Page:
Journal of
Systemics, Cybernetics and Informatics
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ISSN: 1690-4524 (Online)


Peer Reviewed Journal via three different mandatory reviewing processes, since 2006, and, from September 2020, a fourth mandatory peer-editing has been added.

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Published by
The International Institute of Informatics and Cybernetics


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Academia.edu
(A Community of about 40.000.000 Academics)


Honorary Editorial Advisory Board's Chair
William Lesso (1931-2015)

Editor-in-Chief
Nagib C. Callaos


Sponsored by
The International Institute of
Informatics and Systemics

www.iiis.org
 

Editorial Advisory Board

Quality Assurance

Editors

Journal's Reviewers
Call for Special Articles
 

Description and Aims

Submission of Articles

Areas and Subareas

Information to Contributors

Editorial Peer Review Methodology

Integrating Reviewing Processes


Transdisciplinary Communication as a Meta-Framework of Digital Education
Rusudan Makhachashvili, Ivan Semenist
(pages: 1-6)

Multidisciplinary Learning Using Online Networking in Biomedical Engineering
Shigehiro Hashimoto
(pages: 7-12)

Augmented Intelligence for Advancing Healthcare
Mohammad Ilyas
(pages: 13-19)

A Transdisciplinary Approach to Refereeal
Russell Jay Hendel
(pages: 20-25)

The Impact of Convictions on Interlocking Systems
Teresa Henkle Langness
(pages: 26-33)

Collaborative Convergence: Finding the Language for Trans-Disciplinary Communication to Occur
Cristo Leon, James Lipuma
(pages: 34-37)

Bridging the Gap Between the World of Education and the World of Business via Standards to Develop Competences of the Future at Universities
Paweł Poszytek
(pages: 38-42)

Multidisciplinary Learning for Multifaceted Thinking in Globalized Society
Shigehiro Hashimoto
(pages: 43-48)

From Spirituality to Technontology in Education
Florent Pasquier
(pages: 49-52)

Differentiated Learning and Digital Game Based Learning: The KIDEDU Project
Eleni Tsami
(pages: 53-57)

Emerging Role of Artificial Intelligence
Mohammad Ilyas
(pages: 58-65)

Practicing Transdisciplinarity and Trans-Domain Approaches in Education: Theory of and Communication in Values and Knowledge Education (VaKE)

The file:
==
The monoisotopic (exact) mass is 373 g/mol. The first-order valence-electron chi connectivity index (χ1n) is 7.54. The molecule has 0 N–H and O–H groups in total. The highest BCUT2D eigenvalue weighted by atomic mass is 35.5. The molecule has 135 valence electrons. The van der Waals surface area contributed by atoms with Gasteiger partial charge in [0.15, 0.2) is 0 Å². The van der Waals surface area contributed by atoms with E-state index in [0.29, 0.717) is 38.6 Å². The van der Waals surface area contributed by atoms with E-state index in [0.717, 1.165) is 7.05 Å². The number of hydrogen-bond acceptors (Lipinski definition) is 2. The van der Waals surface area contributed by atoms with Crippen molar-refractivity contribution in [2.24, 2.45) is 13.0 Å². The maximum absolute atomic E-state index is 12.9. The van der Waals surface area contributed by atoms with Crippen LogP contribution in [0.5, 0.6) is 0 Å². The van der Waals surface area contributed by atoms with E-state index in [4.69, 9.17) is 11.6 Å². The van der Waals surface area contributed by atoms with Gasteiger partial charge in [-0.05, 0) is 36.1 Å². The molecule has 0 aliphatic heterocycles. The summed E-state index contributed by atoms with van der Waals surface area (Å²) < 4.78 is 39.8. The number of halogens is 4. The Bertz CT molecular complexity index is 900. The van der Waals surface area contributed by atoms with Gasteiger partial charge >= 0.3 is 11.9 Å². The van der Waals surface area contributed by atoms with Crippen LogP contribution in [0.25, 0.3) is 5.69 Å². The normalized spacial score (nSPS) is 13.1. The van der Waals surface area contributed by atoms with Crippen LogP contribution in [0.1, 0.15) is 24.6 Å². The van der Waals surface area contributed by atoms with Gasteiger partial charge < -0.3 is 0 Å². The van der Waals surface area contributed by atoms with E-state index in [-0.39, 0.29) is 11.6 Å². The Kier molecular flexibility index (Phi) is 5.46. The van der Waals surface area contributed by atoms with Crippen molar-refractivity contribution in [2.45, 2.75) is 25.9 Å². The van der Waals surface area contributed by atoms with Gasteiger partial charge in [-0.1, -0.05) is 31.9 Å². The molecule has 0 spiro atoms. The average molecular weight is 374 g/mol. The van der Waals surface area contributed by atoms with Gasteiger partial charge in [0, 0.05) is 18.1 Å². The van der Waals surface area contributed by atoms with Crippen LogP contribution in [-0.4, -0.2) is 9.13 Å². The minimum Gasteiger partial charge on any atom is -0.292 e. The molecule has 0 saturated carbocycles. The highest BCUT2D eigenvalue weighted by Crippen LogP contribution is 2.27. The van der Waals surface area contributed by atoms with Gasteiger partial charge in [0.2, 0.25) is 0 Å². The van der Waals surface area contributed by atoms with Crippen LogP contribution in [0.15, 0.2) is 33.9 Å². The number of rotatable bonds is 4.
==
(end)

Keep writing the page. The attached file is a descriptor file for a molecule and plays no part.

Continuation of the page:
Jean-Luc Patry
(pages: 66-71)

Reflexive Practice for Inter and Trans Disciplinary Research in the Third Millennium
Maria Grazia Albanesi
(pages: 72-76)


 

Abstracts

 


ABSTRACT


Information Warfare: Memes and their Attack on the Most Valued Critical Infrastructure—the Democratic Institution Itself

Marc Dupuis, Andrew Williams


Social media has become a potent vector for the spread of disinformation. Content initially posted by bots, trolls, or malicious actors is often picked up and magnified by ordinary users, greatly extending its influence and reach. In order to combat disinformation online, it is important to understand how users interact with and spread this type of content, unwittingly or not. We studied patterns in the sharing of propaganda and disinformation on social media through political image-based memes. Initially, we began with a selection of 12 memes. In our first survey, we narrowed this down from 12 memes to six based on the responses received with respect to the message it was trying to convey and representation of varying viewpoints along the ideological spectrum. Ultimately, we chose a selection of six memes. Four of them involved climate-change with two considered left-leaning and the other two right-leaning, and the remaining two were focused on particular politicians and also split along ideological lines. Next, we conducted a second survey in order to better understand the behavior of ordinary users as they interact with propaganda and disinformation on social media. Particular attention was paid to differences based on political affiliation and psychological factors, including personality and trait affect. Negative types of affect appear to dominate the level of engagement Republicans and Independents have with memes, while positive types of affect and extraversion do the same for Democrats.

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